Can You Avoid the Doctor by Taking Vitamins?

avoid the doctor

Medical doctors have very strong opinions about the value of vitamins and supplements. Some of them as helpful tools for preventing illness. Others see them as a new way to practice alternative medicine. Then there are those who discourage their use entirely, except for the standard daily multivitamin.

This leaves the patient in an awkward situation because if that person is serious about finding an alternative to traditional western medicine, a doctor can’t help them. Doctors can’t prescribe vitamins and supplements like they would medication. In fact, they can’t even recommend that you take them. The vitamin and supplement industry isn’t regulated like the drug industry, so if a doctor tells you to take vitamin C for a cold, it is really just an informal suggestion; not a prescription.

Talking to a doctor about vitamins puts them in an awkward position as well. Whether they believe in the healing powers of vitamins and supplements or not, if you come to them with a medical condition they have a legal obligation to prescribe the correct medication for re\medying your situation. If not, they open themselves up to all kinds of malpractice lawsuits. Even when doctors do get creative and try to prescribe an alternative drug or treatment that they know will heal someone, the insurance companies will often refuse payment — at least until all the traditional protocol has been followed (which generally consists of drugs).

This leaves patients who want to explore alternative treatments for illnesses to fend for themselves. However, there is alternative help if you want to try options other than traditional medicine. While a doctor can’t recommend a heavy vitamin regimen, he can give you tests to monitor your progress. Treating an illness with vitamins or supplements takes a lot longer than methods using traditional medicine. For example, it can take up to two years to lower cholesterol using only vitamins and supplements. As long as you get regular tests from a doctor, you can monitor your progress periodically.

Always tell your doctor which vitamins you are using and how much you are taking. He may not like it, but unless he has a valid medical reason for why you can’t take them, he’ll have to understand and approve of your method of trying to take care of yourself. If he doesn’t, then find another doctor. Alternatively, you can talk to your pharmacist about what you are taking and what you hope to accomplish. These professionals can be very helpful in assisting you in choosing the right vitamins and supplements and checking to make sure that any vitamins you are taking don’t conflict with your current medications.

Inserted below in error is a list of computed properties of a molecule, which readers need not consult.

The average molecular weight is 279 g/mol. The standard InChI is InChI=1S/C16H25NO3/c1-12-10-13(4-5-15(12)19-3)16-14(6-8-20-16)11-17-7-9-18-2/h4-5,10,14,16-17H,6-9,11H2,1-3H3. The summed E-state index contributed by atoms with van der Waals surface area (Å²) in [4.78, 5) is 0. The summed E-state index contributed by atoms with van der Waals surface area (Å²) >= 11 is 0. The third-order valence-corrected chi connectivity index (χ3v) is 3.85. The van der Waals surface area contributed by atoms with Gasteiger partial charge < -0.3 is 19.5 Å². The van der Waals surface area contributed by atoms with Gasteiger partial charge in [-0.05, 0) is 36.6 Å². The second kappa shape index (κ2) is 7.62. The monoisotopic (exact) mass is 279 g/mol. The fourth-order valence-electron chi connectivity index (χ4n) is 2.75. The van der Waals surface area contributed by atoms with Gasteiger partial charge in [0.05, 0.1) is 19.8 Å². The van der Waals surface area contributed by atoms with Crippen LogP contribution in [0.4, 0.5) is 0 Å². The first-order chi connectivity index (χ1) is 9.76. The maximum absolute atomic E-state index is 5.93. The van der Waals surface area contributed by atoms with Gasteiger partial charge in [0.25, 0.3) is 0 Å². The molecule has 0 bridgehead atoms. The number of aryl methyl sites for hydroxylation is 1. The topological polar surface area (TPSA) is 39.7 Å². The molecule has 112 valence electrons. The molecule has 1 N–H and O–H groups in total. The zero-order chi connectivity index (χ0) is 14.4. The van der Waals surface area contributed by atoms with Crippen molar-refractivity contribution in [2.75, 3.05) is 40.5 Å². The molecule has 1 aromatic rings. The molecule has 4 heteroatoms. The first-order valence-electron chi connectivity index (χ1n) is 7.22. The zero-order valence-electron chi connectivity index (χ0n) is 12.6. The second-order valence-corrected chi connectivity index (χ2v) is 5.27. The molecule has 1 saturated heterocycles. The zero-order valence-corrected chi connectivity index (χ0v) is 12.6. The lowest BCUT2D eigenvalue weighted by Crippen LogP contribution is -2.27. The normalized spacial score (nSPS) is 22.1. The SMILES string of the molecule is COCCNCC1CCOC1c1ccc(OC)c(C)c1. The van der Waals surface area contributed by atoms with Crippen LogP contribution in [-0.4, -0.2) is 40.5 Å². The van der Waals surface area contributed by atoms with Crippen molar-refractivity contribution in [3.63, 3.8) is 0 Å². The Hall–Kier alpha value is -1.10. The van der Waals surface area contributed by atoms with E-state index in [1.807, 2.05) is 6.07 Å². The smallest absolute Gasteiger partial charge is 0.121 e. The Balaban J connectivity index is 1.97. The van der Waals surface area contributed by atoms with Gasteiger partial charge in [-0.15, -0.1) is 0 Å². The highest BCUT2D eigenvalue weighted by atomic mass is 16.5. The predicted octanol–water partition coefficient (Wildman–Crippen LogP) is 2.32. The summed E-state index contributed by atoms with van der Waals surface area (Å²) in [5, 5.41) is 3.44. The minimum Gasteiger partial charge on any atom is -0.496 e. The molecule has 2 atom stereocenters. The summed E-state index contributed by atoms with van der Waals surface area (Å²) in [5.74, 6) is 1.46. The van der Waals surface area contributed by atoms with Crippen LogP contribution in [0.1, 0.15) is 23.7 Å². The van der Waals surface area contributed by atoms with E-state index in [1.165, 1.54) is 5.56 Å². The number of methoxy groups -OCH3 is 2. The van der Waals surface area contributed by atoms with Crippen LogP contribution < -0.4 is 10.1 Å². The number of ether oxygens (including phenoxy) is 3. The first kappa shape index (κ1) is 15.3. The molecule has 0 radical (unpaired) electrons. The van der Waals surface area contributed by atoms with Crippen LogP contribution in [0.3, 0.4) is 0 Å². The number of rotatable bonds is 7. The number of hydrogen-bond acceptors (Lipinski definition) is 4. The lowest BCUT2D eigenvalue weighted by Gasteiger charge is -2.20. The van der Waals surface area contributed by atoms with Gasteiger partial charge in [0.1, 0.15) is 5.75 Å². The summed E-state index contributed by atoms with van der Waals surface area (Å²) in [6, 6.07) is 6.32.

You can also go to a holistic practitioner if you are looking to remedy a minor situation or are looking for preventative medicine help. Holistic practitioners are licensed professionals who can recommend more specific vitamins and supplements and more radical forms of alternative treatments. The vitamins and supplements they will recommend will be more organic and potent, so make sure to follow their directions specifically and seek medical attention immediately if you experience any side effects or other symptoms. Holistic practitioners are caring, knowledgeable professionals, but they aren’t substitutes for medical doctors.

important vitamins and minerals

This is the right way to go about using the healing power of vitamins and supplements to help prevent or cure a serious illness. If you suspect you have a medical condition, you should never try to heal it by yourself by using vitamins and supplements. Not only is this dangerous, but it can be life threatening. Vitamins and supplements are mainly used to prevent illnesses and promote overall body strength and health. They are not to be used as a substitute for medical drugs or treatment.

Even when they are, they are best used under a doctor’s supervision, usually in addition to more traditional medicines. So, I wouldn’t recommend staying away from doctors altogether, although the old adage “an apple a day keeps the doctor away” has a ring of truth for a reason. You should, however, make sure your doctor is knowledgeable about vitamins and supplements and believes in their incredible natural ability to heal. That way you know you’re both on the same page, which is important in any relationship — especially the doctor-patient relationship.